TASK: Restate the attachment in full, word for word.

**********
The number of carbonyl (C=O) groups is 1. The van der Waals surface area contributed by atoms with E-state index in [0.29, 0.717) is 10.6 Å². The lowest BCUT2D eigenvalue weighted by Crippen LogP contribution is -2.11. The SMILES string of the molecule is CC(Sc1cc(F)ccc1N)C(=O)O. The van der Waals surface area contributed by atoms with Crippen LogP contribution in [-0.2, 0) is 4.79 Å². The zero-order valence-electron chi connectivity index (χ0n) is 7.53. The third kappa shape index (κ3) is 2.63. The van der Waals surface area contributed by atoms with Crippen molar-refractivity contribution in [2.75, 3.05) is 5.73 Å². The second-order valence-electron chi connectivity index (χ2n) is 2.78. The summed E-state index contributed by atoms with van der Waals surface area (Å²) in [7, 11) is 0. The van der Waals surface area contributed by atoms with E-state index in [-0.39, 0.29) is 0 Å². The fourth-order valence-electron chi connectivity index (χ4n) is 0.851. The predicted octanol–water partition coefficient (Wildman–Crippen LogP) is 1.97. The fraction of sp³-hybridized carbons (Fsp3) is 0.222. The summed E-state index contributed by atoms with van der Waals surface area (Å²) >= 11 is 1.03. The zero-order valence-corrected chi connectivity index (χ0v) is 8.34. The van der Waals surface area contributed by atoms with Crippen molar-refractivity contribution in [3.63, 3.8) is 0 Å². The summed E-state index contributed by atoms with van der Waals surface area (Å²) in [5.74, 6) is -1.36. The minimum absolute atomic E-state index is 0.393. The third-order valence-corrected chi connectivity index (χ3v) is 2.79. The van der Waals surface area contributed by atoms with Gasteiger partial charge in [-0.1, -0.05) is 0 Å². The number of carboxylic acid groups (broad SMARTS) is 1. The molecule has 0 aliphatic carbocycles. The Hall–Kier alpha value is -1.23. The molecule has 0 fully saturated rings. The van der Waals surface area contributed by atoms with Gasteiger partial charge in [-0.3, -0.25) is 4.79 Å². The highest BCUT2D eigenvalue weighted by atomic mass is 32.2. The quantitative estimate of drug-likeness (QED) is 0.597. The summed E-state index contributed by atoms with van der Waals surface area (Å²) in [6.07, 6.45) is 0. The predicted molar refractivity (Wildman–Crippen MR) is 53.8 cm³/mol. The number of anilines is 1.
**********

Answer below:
The number of carbonyl (C=O) groups is 1. The van der Waals surface area contributed by atoms with E-state index in [0.29, 0.717) is 10.6 Å². The lowest BCUT2D eigenvalue weighted by Crippen LogP contribution is -2.11. The SMILES string of the molecule is CC(Sc1cc(F)ccc1N)C(=O)O. The van der Waals surface area contributed by atoms with Crippen LogP contribution in [-0.2, 0) is 4.79 Å². The zero-order valence-electron chi connectivity index (χ0n) is 7.53. The third kappa shape index (κ3) is 2.63. The van der Waals surface area contributed by atoms with Crippen molar-refractivity contribution in [2.75, 3.05) is 5.73 Å². The second-order valence-electron chi connectivity index (χ2n) is 2.78. The summed E-state index contributed by atoms with van der Waals surface area (Å²) in [7, 11) is 0. The van der Waals surface area contributed by atoms with E-state index in [-0.39, 0.29) is 0 Å². The fourth-order valence-electron chi connectivity index (χ4n) is 0.851. The predicted octanol–water partition coefficient (Wildman–Crippen LogP) is 1.97. The fraction of sp³-hybridized carbons (Fsp3) is 0.222. The summed E-state index contributed by atoms with van der Waals surface area (Å²) >= 11 is 1.03. The zero-order valence-corrected chi connectivity index (χ0v) is 8.34. The van der Waals surface area contributed by atoms with Crippen molar-refractivity contribution in [3.63, 3.8) is 0 Å². The summed E-state index contributed by atoms with van der Waals surface area (Å²) in [5.74, 6) is -1.36. The minimum absolute atomic E-state index is 0.393. The third-order valence-corrected chi connectivity index (χ3v) is 2.79. The van der Waals surface area contributed by atoms with Gasteiger partial charge in [-0.1, -0.05) is 0 Å². The number of carboxylic acid groups (broad SMARTS) is 1. The molecule has 0 aliphatic carbocycles. The Hall–Kier alpha value is -1.23. The molecule has 0 fully saturated rings. The van der Waals surface area contributed by atoms with Gasteiger partial charge in [-0.3, -0.25) is 4.79 Å². The highest BCUT2D eigenvalue weighted by atomic mass is 32.2. The quantitative estimate of drug-likeness (QED) is 0.597. The summed E-state index contributed by atoms with van der Waals surface area (Å²) in [6.07, 6.45) is 0. The predicted molar refractivity (Wildman–Crippen MR) is 53.8 cm³/mol. The number of anilines is 1.